Sick Bouteflika calls off meeting with Saudi crown prince
ALGIERS - Algeria's President Abdelaziz Bouteflika called off a meeting with visiting Saudi Crown Prince Mohammed bin Salman on Monday because of ill health, the national news agency APS reported.
It said the 81-year-old president, whose health has been fragile since he suffered a stroke in 2013 and is rarely seen in public, was "in bed with a heavy flu".
Bouteflika postponed a meeting with German Chancellor Angela Merkel in February 2017 and was last seen on Algerian television on November 1 laying a wreath at the country's independence war memorial.
Prince Mohammed, on his first foreign tour since the October 2 murder of Saudi journalist Jamal Khashoggi, held talks instead with Prime Minister Ahmed Ouyahia, Algeria's presidency said, during a low-key visit that was kept largely out of the media spotlight.
The visit would focus on "partnerships and investment projects", the Algerian presidency said before the prince arrived in Algiers late Sunday on a flight from Mauritania.
Like a previous stop in Tunis, the crown prince's visit has drawn criticism from political and academic circles in Algeria over the Saudi-led war in Yemen and Washington Post columnist Khashoggi's grisly murder in the Saudi consulate in Istanbul.
It was jointly denounced by 17 intellectuals, journalists, Muslim scholars and other figures in the North African country, in a statement.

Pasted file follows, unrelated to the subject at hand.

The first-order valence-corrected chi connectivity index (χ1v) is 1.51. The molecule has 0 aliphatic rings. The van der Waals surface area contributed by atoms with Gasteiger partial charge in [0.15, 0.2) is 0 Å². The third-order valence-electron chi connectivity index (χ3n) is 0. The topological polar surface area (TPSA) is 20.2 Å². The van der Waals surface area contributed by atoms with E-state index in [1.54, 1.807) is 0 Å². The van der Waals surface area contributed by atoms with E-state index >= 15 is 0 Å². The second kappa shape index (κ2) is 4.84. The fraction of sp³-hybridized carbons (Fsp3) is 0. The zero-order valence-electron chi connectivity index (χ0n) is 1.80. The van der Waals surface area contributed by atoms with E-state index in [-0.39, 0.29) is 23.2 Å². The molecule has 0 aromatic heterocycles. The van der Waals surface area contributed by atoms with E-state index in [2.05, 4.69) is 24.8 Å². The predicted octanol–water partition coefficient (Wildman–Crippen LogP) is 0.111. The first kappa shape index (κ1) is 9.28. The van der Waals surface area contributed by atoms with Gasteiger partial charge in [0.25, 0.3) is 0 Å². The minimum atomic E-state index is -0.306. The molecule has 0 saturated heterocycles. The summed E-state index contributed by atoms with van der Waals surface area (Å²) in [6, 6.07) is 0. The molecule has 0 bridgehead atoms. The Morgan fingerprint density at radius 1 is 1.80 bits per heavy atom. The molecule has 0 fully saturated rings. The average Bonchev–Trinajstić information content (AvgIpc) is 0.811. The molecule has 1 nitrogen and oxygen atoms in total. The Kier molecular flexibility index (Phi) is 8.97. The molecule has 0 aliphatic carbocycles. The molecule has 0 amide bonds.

They said the "whole world is certain that he ordered a terrible crime against the journalist Jamal Khashoggi".
Khashoggi's killing has put mounting pressure on Riyadh and Prince Mohammed, who Turkish officials -- and reportedly the CIA -- have concluded was behind the critic's death.
Saudi authorities have vehemently denied the crown prince was involved.
The prince flew out of Algiers later Monday without an announcement on his next destination.
With its traditionally neutral stand, Algiers has good relations with Saudi Arabia's regional rival Iran but has also maintained cordial ties with Riyadh.
"Algeria finds itself half-way between the position of Iran and that of Saudi Arabia. It has never taken a position on their conflict," Rachid Grim, a political science professor at Algiers University, said.